Who: The Information Commissioner’s Office, Check Point Claims Limited and Advanced VOIP Solutions Limited.
When: 11 May 2016 (CPCL) and 7 June 2016 (AVSL)
Law stated as at: 18 July 2016
Complaint against Check Point Claims Limited (CPCL)
In June 2015, the Information Commissioner’s Office (ICO) launched an official investigation against claims management company Check Point Claims Ltd, after receiving as many as 248 complaints from members of the public in relation to some of the 17.5 million automated marketing calls made by CPCL in the period between March and September 2015.
The automated calls at stake, which were often made repeatedly, related to hearing loss claims, and were sent at inconvenient times (such as evenings and weekends). In addition, in most cases the complainants had not worked in a noisy environment, as it was claimed in the recorded message.
The ICO ruled that such behaviour constituted “serious” contravention of the requirements of the Privacy and Electronic (EC Directive) Regulations (PECR), a set of rules which conveys specific privacy rights on individuals in relation to electronic communications. In particular, the ICO estimated that CPCL “deliberately” contravened Regulation 19 of PECR, which specifically states that automated calls for direct marketing purposes are prohibited in the absence of a subscriber’s prior consent. The ICO also ruled that CPCL contravened Regulation 24 of PECR by failing to identify the person instigating the automated marketing calls and failing to provide an address or a telephone number on which such person could be reached free of charge.
The ICO therefore issued a fine worth £250,000 to CPCL. However, CPCL has since gone into liquidation but the ICO has indicated its strong intention to make full use of the UK’s insolvency regime to recover any money owed.
Complaint against Advanced VOIP Solutions Limited (AVSL)
Only a few weeks after the ICO fined CPCL, it investigated Advanced VOIP Solutions Limited, following 6,381 complaints from members of the public made in respect of repeated automated marketing calls made in relation to personal protection insurance, packaged bank accounts and flight delays without the complainants’ prior consent (sometimes in excess of 50 calls per day). In addition, complainants were charged at the standard network rate plus 4.16p per minute if they ever attempted to re-dial the incoming number to identify who had sent the automated marketing call.
Therefore, the ICO ruled that AVSL breached Regulations 19 and 24 of PECR, and subsequently fined AVSL £180,000.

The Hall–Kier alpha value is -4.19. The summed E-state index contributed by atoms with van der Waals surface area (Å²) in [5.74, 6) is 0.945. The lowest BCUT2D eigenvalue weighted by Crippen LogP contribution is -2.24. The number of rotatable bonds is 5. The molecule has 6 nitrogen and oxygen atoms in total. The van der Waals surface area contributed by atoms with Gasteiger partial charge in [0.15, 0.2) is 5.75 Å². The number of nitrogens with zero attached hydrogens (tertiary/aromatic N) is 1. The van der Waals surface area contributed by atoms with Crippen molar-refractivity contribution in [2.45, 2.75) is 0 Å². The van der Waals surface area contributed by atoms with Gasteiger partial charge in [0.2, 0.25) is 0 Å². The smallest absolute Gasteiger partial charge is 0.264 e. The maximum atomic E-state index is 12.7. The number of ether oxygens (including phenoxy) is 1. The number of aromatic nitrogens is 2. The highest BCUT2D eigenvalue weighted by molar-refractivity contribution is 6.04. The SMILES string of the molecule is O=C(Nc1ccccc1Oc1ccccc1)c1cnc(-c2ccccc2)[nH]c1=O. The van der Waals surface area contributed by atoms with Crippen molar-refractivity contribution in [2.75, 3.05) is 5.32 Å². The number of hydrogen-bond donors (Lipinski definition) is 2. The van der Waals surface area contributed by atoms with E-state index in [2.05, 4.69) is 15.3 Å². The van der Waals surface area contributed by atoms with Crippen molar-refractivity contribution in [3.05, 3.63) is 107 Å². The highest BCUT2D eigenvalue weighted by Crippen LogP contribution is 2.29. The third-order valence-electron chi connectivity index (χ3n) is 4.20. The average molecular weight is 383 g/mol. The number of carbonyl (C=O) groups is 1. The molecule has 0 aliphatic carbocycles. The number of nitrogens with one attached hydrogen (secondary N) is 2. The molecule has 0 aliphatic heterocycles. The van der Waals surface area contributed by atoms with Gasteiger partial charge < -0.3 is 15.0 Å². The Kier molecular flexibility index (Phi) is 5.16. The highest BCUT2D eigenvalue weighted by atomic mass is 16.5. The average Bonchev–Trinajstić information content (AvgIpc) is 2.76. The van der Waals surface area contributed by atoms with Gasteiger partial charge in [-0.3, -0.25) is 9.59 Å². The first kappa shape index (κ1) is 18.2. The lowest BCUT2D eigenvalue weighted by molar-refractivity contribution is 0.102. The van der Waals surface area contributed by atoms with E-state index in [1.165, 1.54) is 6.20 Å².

Why this matters:
The above cases follow a spate of heavy fines by the ICO which indicates that nuisance callers are coming under increased scrutiny from the UK data protection watchdog. Indeed, in the last year only, the ICO issued £2.3 million worth of fines, targeting companies responsible for more than 72 million nuisance calls. The cases of CPCL and AVSL therefore reinforce the need for businesses to ensure that they are only sending automated marketing calls in compliance with the PECR.
In last month’s blog entry, we reported on the launch of a new ‘text-to-register’ service which enables individuals to register their mobile numbers on the Telephone Preference Service, the official no-call list in the UK. The service aims to make it easier for the ICO to prosecute instances of unsolicited marketing calls and exemplifies the government’s crackdown on nuisance calls.
In addition, and in an attempt to make it easier for people to report nuisance calls as well as allowing the ICO to take action against persistent offenders more effectively, a change in the law instigated by the Government’s Department for Culture, Media and Sport, came into effect on Monday 16 May, meaning that direct marketing companies registered in the UK will need to display their phone numbers when making unsolicited calls – even if their call centres are based overseas. Companies that ignore the reworked laws risk fines of up to £2 million from Ofcom and a further £500,000 from the ICO.
Finally, on 14 June 2016, the global fight against nuisance calls stepped up a gear when the ICO signed a memorandum of understanding with ten enforcement authorities across the world pledging its commitment to sharing intelligence about unwanted calls.